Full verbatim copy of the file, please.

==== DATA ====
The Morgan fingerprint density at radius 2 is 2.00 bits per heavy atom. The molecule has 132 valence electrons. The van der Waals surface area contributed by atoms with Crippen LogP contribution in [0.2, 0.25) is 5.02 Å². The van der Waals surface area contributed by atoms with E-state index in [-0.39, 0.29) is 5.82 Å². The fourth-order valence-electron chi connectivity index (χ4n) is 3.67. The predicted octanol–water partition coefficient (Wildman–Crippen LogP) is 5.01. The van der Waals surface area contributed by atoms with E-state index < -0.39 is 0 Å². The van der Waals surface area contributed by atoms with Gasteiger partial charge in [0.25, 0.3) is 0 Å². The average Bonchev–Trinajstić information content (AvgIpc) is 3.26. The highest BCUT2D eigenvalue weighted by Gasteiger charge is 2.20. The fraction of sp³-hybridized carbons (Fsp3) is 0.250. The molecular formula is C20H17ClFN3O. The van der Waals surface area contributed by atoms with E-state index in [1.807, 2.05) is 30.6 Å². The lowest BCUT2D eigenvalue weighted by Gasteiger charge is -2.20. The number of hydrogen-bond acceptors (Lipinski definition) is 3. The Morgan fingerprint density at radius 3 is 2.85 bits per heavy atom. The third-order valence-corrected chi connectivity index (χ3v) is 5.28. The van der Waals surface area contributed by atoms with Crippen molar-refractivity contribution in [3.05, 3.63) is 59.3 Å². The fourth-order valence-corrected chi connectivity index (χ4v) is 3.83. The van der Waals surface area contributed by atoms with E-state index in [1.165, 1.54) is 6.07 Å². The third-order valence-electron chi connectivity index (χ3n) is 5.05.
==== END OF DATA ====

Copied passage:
The Morgan fingerprint density at radius 2 is 2.00 bits per heavy atom. The molecule has 132 valence electrons. The van der Waals surface area contributed by atoms with Crippen LogP contribution in [0.2, 0.25) is 5.02 Å². The van der Waals surface area contributed by atoms with E-state index in [-0.39, 0.29) is 5.82 Å². The fourth-order valence-electron chi connectivity index (χ4n) is 3.67. The predicted octanol–water partition coefficient (Wildman–Crippen LogP) is 5.01. The van der Waals surface area contributed by atoms with E-state index < -0.39 is 0 Å². The van der Waals surface area contributed by atoms with Gasteiger partial charge in [0.25, 0.3) is 0 Å². The average Bonchev–Trinajstić information content (AvgIpc) is 3.26. The highest BCUT2D eigenvalue weighted by Gasteiger charge is 2.20. The fraction of sp³-hybridized carbons (Fsp3) is 0.250. The molecular formula is C20H17ClFN3O. The van der Waals surface area contributed by atoms with E-state index in [1.807, 2.05) is 30.6 Å². The lowest BCUT2D eigenvalue weighted by Gasteiger charge is -2.20. The number of hydrogen-bond acceptors (Lipinski definition) is 3. The Morgan fingerprint density at radius 3 is 2.85 bits per heavy atom. The third-order valence-corrected chi connectivity index (χ3v) is 5.28. The van der Waals surface area contributed by atoms with Crippen molar-refractivity contribution in [3.05, 3.63) is 59.3 Å². The fourth-order valence-corrected chi connectivity index (χ4v) is 3.83. The van der Waals surface area contributed by atoms with E-state index in [1.165, 1.54) is 6.07 Å². The third-order valence-electron chi connectivity index (χ3n) is 5.05.